Now let’s say you want to build a butt. When you run too much or too long, you’re developing the leaner muscle fibers that aren’t attributing to any muscle fiber size growth, which is key for muscle mass gaining. You’re also depleting the energy stores in those muscles to be able to lift heavy enough to build muscle, because to gain mass in muscle, you need to reach that point of fatigue during lifts. So if you’re already pre-fatiguing the muscle by training the leaner type of muscle fibers, there’s nothing left in the gas tank for you to even train the fibers that contribute to size gains. Better options are instead of endurance running on flat ground, add some incline to the routine so that there’s a natural resistance focused on your glutes, hamstrings and quads. If you want to add even more incline, then you don’t necessarily have to even run. Try walking, and try focusing that tension on your glutes.
4. Running Might Make You Look Older
All current evidence I’ve been able to find on this has been anecdotal so I’m not saying this is a fact, but as someone who recently spent $250 on skincare at Sephora, I felt I should give it a mention anyway. There’s something called “runner’s face” where apparently the repeated running motion can actually cause your skin to sag and wrinkle prematurely. You mean I wasted all that money on La Mer’s “miracle broth” bullsh*t just to run it off, literally, into the ground?! IT’S A COLD WORLD OUT HERE.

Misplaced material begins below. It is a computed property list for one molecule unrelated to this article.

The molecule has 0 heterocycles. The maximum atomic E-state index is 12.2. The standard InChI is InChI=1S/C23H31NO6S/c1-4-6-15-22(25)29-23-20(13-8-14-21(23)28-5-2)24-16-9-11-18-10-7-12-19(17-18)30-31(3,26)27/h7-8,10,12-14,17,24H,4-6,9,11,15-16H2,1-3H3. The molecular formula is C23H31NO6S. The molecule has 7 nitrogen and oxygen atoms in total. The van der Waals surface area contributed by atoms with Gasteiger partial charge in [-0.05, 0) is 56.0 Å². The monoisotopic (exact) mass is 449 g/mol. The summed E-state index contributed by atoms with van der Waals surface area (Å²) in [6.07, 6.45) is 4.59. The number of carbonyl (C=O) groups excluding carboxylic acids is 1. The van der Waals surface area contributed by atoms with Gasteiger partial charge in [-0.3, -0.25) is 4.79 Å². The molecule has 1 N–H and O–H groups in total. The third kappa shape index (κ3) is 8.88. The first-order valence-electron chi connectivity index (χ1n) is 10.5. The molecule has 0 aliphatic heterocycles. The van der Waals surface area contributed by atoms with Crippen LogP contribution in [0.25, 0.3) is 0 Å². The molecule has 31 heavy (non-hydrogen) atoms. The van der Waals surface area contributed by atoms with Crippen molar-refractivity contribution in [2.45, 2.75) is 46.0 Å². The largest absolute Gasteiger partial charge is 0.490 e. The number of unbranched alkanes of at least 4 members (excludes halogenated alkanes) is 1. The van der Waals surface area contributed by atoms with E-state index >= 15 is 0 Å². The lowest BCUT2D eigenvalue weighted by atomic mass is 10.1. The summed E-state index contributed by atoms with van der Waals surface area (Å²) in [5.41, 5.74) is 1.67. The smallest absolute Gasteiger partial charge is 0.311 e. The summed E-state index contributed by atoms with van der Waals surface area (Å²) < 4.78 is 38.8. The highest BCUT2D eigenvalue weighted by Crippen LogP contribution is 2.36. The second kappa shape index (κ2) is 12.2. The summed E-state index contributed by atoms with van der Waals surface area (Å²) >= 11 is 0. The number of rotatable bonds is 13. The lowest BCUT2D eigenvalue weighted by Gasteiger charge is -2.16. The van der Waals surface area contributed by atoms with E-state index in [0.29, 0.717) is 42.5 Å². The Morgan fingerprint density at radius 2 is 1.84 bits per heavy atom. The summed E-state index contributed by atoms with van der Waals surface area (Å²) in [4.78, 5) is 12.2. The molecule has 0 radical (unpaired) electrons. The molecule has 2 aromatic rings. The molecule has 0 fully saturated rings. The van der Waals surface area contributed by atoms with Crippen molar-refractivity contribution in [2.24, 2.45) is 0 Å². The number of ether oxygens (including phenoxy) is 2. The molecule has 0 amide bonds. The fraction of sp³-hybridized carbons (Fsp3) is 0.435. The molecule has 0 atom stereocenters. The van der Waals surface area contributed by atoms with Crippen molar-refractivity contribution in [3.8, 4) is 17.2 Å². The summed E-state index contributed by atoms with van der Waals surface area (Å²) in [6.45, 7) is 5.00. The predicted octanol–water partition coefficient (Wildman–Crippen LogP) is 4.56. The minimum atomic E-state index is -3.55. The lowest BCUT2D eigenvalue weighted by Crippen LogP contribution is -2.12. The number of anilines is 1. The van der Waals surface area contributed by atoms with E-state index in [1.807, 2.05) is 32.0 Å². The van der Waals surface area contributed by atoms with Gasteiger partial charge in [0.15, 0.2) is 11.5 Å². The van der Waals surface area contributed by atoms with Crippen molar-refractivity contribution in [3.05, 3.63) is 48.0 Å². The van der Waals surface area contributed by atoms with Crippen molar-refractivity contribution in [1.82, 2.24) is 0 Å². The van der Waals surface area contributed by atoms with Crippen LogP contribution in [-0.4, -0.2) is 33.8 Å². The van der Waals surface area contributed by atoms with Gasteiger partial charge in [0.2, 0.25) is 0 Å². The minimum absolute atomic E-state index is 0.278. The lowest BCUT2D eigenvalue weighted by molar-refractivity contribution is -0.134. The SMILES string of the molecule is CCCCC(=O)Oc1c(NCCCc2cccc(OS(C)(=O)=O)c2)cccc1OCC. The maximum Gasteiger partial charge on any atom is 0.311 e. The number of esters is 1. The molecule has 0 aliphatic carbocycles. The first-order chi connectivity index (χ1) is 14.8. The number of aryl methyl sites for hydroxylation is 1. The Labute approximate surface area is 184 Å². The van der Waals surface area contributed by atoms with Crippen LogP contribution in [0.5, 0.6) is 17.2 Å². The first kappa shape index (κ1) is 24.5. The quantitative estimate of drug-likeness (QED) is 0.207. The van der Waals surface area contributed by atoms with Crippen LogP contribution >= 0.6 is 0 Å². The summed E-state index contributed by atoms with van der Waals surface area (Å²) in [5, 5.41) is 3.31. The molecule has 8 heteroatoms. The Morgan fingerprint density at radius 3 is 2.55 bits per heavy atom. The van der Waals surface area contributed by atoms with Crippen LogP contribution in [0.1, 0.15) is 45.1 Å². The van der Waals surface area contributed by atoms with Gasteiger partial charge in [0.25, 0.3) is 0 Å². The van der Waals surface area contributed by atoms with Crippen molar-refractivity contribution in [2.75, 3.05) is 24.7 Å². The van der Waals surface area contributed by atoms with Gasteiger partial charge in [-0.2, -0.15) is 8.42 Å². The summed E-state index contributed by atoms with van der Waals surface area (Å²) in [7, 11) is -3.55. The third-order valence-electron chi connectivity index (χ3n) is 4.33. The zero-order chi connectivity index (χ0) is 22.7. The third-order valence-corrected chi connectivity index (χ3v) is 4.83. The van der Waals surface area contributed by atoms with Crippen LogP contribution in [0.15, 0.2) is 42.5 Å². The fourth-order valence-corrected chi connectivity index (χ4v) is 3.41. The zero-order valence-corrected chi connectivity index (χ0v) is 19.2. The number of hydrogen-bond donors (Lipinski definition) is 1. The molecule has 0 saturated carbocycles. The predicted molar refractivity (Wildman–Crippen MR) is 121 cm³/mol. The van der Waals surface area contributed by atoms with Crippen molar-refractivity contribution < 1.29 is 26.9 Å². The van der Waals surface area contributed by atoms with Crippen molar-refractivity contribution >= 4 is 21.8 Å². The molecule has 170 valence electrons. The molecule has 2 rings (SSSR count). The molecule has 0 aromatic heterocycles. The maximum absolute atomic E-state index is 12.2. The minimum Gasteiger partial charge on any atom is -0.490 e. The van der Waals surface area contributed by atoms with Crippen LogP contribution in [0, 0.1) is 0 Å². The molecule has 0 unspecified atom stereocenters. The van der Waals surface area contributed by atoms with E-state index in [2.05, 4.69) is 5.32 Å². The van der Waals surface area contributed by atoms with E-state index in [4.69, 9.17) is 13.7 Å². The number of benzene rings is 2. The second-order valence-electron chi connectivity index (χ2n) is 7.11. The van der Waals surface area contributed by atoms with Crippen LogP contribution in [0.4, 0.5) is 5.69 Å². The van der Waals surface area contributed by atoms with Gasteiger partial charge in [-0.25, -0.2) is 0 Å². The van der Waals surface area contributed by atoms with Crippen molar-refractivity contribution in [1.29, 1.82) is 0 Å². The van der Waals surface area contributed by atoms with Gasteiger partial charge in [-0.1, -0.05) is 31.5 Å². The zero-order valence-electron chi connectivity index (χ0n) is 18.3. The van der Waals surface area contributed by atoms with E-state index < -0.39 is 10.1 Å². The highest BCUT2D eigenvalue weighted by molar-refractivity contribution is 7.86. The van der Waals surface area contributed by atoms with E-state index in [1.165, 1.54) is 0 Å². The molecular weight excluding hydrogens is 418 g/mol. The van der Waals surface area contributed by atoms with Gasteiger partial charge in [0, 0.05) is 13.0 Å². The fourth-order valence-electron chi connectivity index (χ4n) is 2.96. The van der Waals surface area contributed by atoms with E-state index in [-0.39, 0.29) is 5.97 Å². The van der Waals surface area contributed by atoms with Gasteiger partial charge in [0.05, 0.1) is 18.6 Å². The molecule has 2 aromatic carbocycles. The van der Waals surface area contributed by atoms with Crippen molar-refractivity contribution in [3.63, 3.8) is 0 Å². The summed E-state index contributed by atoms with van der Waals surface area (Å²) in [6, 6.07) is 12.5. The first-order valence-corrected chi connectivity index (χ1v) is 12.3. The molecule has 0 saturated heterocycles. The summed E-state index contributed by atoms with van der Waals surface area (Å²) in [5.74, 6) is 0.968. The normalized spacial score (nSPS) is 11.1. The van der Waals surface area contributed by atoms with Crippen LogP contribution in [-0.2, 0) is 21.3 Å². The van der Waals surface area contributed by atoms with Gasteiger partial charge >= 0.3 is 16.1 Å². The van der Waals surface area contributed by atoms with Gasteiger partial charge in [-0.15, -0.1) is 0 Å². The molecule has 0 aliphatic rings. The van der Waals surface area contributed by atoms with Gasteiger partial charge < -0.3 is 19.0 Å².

Like I said, though, I’ve dug around on the internet for any type of scientific evidence of this phenomenon, and I haven’t found it. So while I mentioned it, take it with a grain of salt. Honestly, I think skin care should be a huge deal if running outside is a part of your routine because that’s a lot of sun exposure. The hyper-pigmentation, Lord! Enough to stress me out! Please put on some sunscreen if you run outside.
I may sound like a huge hater, but please note: cardio is still an amazing component to an exercise routine. Just because I agreed to not make my clients (and you readers) run for miles, that doesn’t mean I’m giving you a hall pass to skip the gym. I’m just saying there are better options to work with. I understand the appeal of running: you can kinda just zone out, it’s free and you don’t need any equipment, you can do it almost anywhere. But you could get in just as good a cardio session if you just walked the stairs. You could get in just as good a cardio session going on a hike. If you’re limited to the gym you could get just as good a cardio session using any other machine that’s less taxing on your joints. This article was meant to inform running haters that running isn’t your only option for exercise and it shouldn’t feel like it has to be. If you LOVE running and that’s your steez, don’t burn me at the stake. Do you and prosper! You have my full support, just make sure you are in a safe environment, especially if you’re running outdoors, and make sure you taking proper precautions to avoid injuries.
Images: Seth Macey / Unsplash; Giphy (4)